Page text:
Sometimes the scariest or, depending on your situation the best news you can hear is the life changing words, “I’m pregnant.” This is how John Nichols’ powerful film, Loving opens, with Mildred (a phenomenal Ruth Negga… who’s one of our own, she was raised in Limerick, wan the parish!) declaring this statement to her partner Richard Loving (a bleached, but wonderful Joel Edgerton). And in one of many silent, but absolutely beautiful moments, he simply takes her hand, kisses her on the forehead and instantly reassures her. And then, Richard asks Mildred to marry him, she accepts and their marriage is met with a swift arrest as interracial marriage is illegal in Virginia and they are exiled from the place that they both grew up in.
In a clever change of pace, Nichols does not use the film as a platform for shouty, angry speeches, impassioned scenes of change, but instead tells the story of a couple who fell in love with each other and want to raise their family. There is no self-righteous, awards baiting speeches, just two people struggling to exist, survive and love each other in a time when their skin colour was deemed more important by those in power.
Mildred pens a letter to the then Attorney General, Robert F. Kennedy who defers the case to the American Civil Liberties Union. The union appeal to the couple and Richard reluctantly agrees to let them take over the case which ultimately leads all the way to the Supreme Court. This is a pivotal moment, not only in the story and the real life implications that the case would have on humanity, civil rights and the abolition of interracial marriage laws preventing it, but it is also a triumph as Richard does not care a jot for the implications, he just wants to love and raise his family.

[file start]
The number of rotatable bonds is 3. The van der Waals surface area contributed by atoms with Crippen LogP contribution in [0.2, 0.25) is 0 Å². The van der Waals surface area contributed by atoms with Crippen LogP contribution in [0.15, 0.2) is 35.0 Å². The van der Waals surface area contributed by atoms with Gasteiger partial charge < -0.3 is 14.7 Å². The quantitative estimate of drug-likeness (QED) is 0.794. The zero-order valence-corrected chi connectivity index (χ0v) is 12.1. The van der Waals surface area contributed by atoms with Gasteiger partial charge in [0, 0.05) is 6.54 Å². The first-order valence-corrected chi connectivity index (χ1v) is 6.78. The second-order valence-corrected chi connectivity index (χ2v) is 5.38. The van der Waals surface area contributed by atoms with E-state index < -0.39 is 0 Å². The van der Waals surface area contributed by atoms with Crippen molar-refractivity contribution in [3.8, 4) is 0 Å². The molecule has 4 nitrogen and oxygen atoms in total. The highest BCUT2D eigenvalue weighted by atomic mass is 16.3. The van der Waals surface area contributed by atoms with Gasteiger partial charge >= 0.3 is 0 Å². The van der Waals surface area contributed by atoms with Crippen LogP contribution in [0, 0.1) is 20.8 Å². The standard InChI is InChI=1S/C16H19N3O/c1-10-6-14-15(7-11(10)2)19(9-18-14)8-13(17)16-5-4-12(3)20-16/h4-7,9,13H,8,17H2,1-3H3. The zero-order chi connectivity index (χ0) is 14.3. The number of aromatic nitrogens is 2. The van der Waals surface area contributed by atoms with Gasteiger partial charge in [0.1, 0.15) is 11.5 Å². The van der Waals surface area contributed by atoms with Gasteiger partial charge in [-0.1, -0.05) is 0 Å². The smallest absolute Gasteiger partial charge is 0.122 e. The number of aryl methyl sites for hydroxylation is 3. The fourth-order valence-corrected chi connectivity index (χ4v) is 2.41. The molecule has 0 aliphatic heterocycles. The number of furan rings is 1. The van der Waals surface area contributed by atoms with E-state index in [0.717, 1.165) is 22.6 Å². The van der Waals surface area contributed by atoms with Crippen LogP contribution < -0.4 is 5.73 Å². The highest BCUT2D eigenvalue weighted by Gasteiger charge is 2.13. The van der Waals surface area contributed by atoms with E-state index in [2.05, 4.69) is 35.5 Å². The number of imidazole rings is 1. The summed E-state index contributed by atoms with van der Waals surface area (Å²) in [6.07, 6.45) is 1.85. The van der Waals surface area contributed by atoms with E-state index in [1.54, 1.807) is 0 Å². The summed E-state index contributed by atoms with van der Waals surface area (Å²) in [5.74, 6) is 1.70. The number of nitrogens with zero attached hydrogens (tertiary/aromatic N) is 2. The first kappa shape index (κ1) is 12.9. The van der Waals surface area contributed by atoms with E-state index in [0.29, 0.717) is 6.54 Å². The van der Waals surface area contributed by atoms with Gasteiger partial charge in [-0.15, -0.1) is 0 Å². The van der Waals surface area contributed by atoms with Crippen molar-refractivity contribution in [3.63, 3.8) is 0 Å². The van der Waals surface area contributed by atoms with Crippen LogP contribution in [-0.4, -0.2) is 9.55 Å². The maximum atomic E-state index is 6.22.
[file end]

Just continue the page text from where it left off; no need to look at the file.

The stand out scene is when the civil rights lawyer assigned to the case, a great Nick Kroll asks Richard if there is anything that he wants to say to the judge when they eventually get to the Supreme Court to which he replies, “Tell the judge I love my wife.” Absolutely perfect response. Richard is not a man of many words, he is a man who goes to work, comes home, kisses his wife and kids, eats dinner with them and then tucks them into bed. That one line answer is how he would have responded, from his blue collar heart.
The film goes at a gentle pace and draws wonderful performances from all the cast, the story is allowed to breathe at a natural rate and does not jar or use hype or impassioned speeches. A wonderful film that tells a lovely story about two humans who just wanted to love each other. Tremendous.
By Jamie T. Murphy